SAN FRANCISCO — Super Bowl 50 between the Carolina Panthers and Denver Broncos has a Silicon Valley tinge. Football’s biggest game is taking over the breeding ground for tech innovation and outside-the-box ingenuity.
It’s an ideal setting for a Super Bowl that features New Age vs. the Old Standard.
The marquee matchup of the NFL’s golden game in the Golden State is Carolina quarterback Cam Newton vs. Denver’s Peyton Manning. It’s a match so perfect it must have come from the NFL story line version of eHarmony.
Newton is cutting edge, a freakishly athletic quarterback who inspires dance moves and varied opinions with his flamboyant, swashbuckling play. Cam can beat you with his legs, his arm, or his mind.
The 39-year-old Manning looks like an outdated model by comparison. He is the prototypical pocket passer, owner of the NFL records for career touchdown passes and passing yards. Manning remains hardwired to play quarterback at the highest level, but his aging body has reduced him to a game manager.
Plus, there is no way Manning could pull off the $900 gold-and-zebra-patterned Versace pants Newton wore when he arrived on Sunday.
It’s a juicy juxtaposition for the first Super Bowl that matches up quarterbacks who were both No. 1 overall picks.
On opposite sides of their career arcs, Newton is trying to win his first Super Bowl; Manning is trying to author a Super sendoff and a legacy rewrite with a second Lombardi Trophy.
The Panthers and Broncos have quarterbacks with different playing styles who took divergent paths to the Big Game, but they’re actually similar teams.
We’ve been too quick to hail the demise of winning with defense and the running game in the modern, fantasy-football-fueled, RedZone-channel-consumed NFL. Both Super Bowl participants have stellar defenses and a commitment to running the football as the backbones of their identity.
Carolina has new-wave Newton, the first quarterback in league history to pass for 30 or more touchdowns (35) and run for double-digit scores (10) in the same season. Newton can sign for the regular-season MVP trophy whenever he is ready.
But the Panthers went 15-1 during the regular season, led the league in points (500), and wiped out Seattle and Arizona with an old-school brand of football.
The Panthers were second in the league in rushing yards per game this season (142.6) and led the league in rushing attempts (526). The latter number was enhanced by Newton, who ran a career-high 132 times for 636 yards. Carolina has rushed for at least 100 yards in 31 straight games, including the playoffs.
Carolina’s defense, led by Boston College product Luke Kuechly and fellow linebacker Thomas Davis, topped the NFL in turnovers forced during the regular season (39). They’ve forced nine more during the postseason, and Kuechly has returned interceptions for touchdowns in both playoff games.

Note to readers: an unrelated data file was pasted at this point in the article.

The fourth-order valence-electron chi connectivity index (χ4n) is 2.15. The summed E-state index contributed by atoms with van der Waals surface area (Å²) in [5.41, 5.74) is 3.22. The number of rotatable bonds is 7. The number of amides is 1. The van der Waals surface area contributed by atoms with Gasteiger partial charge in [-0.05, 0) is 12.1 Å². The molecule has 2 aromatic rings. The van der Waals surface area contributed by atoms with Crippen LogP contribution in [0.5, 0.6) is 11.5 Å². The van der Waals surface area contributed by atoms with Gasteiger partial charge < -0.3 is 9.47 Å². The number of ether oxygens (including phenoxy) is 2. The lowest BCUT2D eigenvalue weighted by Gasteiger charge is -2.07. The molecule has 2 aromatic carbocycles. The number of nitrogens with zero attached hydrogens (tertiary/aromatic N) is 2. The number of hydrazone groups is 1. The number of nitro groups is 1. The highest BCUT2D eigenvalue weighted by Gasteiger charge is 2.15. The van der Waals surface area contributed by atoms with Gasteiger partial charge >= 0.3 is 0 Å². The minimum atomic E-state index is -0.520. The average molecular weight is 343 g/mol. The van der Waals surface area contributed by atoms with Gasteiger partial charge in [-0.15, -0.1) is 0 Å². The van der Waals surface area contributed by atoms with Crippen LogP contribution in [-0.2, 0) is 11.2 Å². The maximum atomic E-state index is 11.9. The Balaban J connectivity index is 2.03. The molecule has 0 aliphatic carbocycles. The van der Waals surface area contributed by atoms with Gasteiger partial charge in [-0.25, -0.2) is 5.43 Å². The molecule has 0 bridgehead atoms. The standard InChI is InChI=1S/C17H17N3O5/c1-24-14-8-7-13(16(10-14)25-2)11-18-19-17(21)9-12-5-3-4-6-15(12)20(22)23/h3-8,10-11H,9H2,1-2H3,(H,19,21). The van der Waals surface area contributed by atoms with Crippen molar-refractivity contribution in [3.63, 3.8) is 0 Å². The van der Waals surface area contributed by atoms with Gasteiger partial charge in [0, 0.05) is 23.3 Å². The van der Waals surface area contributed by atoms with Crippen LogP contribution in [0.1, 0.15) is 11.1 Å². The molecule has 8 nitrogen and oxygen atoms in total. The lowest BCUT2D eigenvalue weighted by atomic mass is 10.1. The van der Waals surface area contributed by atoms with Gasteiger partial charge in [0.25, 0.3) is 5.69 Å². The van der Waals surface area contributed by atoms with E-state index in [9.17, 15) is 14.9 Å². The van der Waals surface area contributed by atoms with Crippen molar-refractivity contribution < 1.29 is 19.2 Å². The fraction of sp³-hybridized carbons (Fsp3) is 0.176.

The Broncos have prioritized the run since Week 11, not coincidentally the week after Manning was mothballed with plantar fasciitis.
Denver averaged 135 yards rushing per game over the final seven weeks of the season. The Broncos have run the ball at least 30 times in each of their playoff games.
The Patriots and Tom Brady got a firsthand look at Denver’s top-ranked defense in the AFC Championship game Jan. 24. The Patriots got orange-crushed by Von Miller and Co.
The U2 anthem that fit the Patriots’ performance wasn’t “Beautiful Day” this time. It was “Sunday Bloody Sunday” as Brady was sacked four times and hit 20 more. TB12 recorded the lowest postseason completion percentage of his career (48.2).
Now, Brady’s Under Armour stablemate, Newton, will see if he can do any better against the Broncos.
The NFL stripped Super Bowl 50 of the Roman numerals. These two defenses could force it to shed the Newton-Manning Super Bowl subplot.
There is something about Manning facing the defense that led the NFL in interceptions that seems foreboding, though.
Manning has completed 68.2 percent of his passes in three previous Super Bowls, but has three touchdowns and four interceptions.
Manning could either match little brother Eli with two Super Bowl titles or become the fourth quarterback to lose at least three Super Bowls, joining Jim Kelly, Fran Tarkenton, and his boss, John Elway.
If that happens, Brady-Manning becomes a historical rout.
The Broncos are the underdogs, even though they were the Bill Belichick-assisted top seed in the AFC.
Two months ago, the Panthers were expected to be here. They were the best, most balanced team in the NFL from start to finish. They threatened to join the 2007 Patriots as the only team to produce a 16-0 regular season.
Cam’s Crew won their first 14 games, before falling to the Atlanta Falcons in the penultimate week of the season.
The 1984 San Francisco 49ers and the 1985 Chicago Bears are the only teams to win 15 regular-season games and win a Super Bowl.
It took the Broncos two quarterbacks to get here, three, really if you acknowledge that the game-managing version of Manning that has guided the Broncos to two playoff wins is Peyton 2.0, a different entity than the passing machine we’re accustomed to seeing.
No one expected Manning to be here, not after injuries and ineffective play got him benched Nov. 15, and Brock Osweiler went all Robert Pattinson replacing him.
But here No. 18 is, replacing Elway as the oldest quarterback to start a Super Bowl.
Manning has evolved. He has adapted to survive and thrive to reach his fourth Super Bowl.
That’s what the Silicon Valley is all about — evolution, and adapting to remain relevant.
That’s why this Super Bowl is going to reflect the values of its locale regardless of which team prevails.
Either it’s Newton breaking the mold to redefine the industry, or it’s Manning reinventing himself to once again stand atop his field.
Christopher L. Gasper is a Globe columnist. He can be reached at firstname.lastname@example.org. Follow him on Twitter @cgasper.